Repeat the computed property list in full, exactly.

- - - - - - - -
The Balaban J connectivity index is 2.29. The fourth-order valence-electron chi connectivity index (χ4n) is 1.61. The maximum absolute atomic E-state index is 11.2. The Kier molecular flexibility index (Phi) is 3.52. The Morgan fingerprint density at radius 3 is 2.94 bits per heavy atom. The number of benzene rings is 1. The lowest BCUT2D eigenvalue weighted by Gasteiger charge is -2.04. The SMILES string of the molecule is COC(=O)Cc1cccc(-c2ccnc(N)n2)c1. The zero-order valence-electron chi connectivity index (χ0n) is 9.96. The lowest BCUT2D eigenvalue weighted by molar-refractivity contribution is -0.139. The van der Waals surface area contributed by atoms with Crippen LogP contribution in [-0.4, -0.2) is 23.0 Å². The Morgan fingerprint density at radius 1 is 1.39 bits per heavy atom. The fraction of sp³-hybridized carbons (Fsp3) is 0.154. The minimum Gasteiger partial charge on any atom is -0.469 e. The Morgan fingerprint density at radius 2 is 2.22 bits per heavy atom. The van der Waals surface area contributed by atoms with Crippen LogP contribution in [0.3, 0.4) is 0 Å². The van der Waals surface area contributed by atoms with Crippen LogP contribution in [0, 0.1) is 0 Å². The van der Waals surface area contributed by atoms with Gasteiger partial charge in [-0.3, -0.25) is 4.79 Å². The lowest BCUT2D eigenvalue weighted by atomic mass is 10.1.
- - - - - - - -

The Balaban J connectivity index is 2.29. The fourth-order valence-electron chi connectivity index (χ4n) is 1.61. The maximum absolute atomic E-state index is 11.2. The Kier molecular flexibility index (Phi) is 3.52. The Morgan fingerprint density at radius 3 is 2.94 bits per heavy atom. The number of benzene rings is 1. The lowest BCUT2D eigenvalue weighted by Gasteiger charge is -2.04. The SMILES string of the molecule is COC(=O)Cc1cccc(-c2ccnc(N)n2)c1. The zero-order valence-electron chi connectivity index (χ0n) is 9.96. The lowest BCUT2D eigenvalue weighted by molar-refractivity contribution is -0.139. The van der Waals surface area contributed by atoms with Crippen LogP contribution in [-0.4, -0.2) is 23.0 Å². The Morgan fingerprint density at radius 1 is 1.39 bits per heavy atom. The fraction of sp³-hybridized carbons (Fsp3) is 0.154. The minimum Gasteiger partial charge on any atom is -0.469 e. The Morgan fingerprint density at radius 2 is 2.22 bits per heavy atom. The van der Waals surface area contributed by atoms with Crippen LogP contribution in [0.3, 0.4) is 0 Å². The van der Waals surface area contributed by atoms with Crippen LogP contribution in [0, 0.1) is 0 Å². The van der Waals surface area contributed by atoms with Gasteiger partial charge in [-0.3, -0.25) is 4.79 Å². The lowest BCUT2D eigenvalue weighted by atomic mass is 10.1.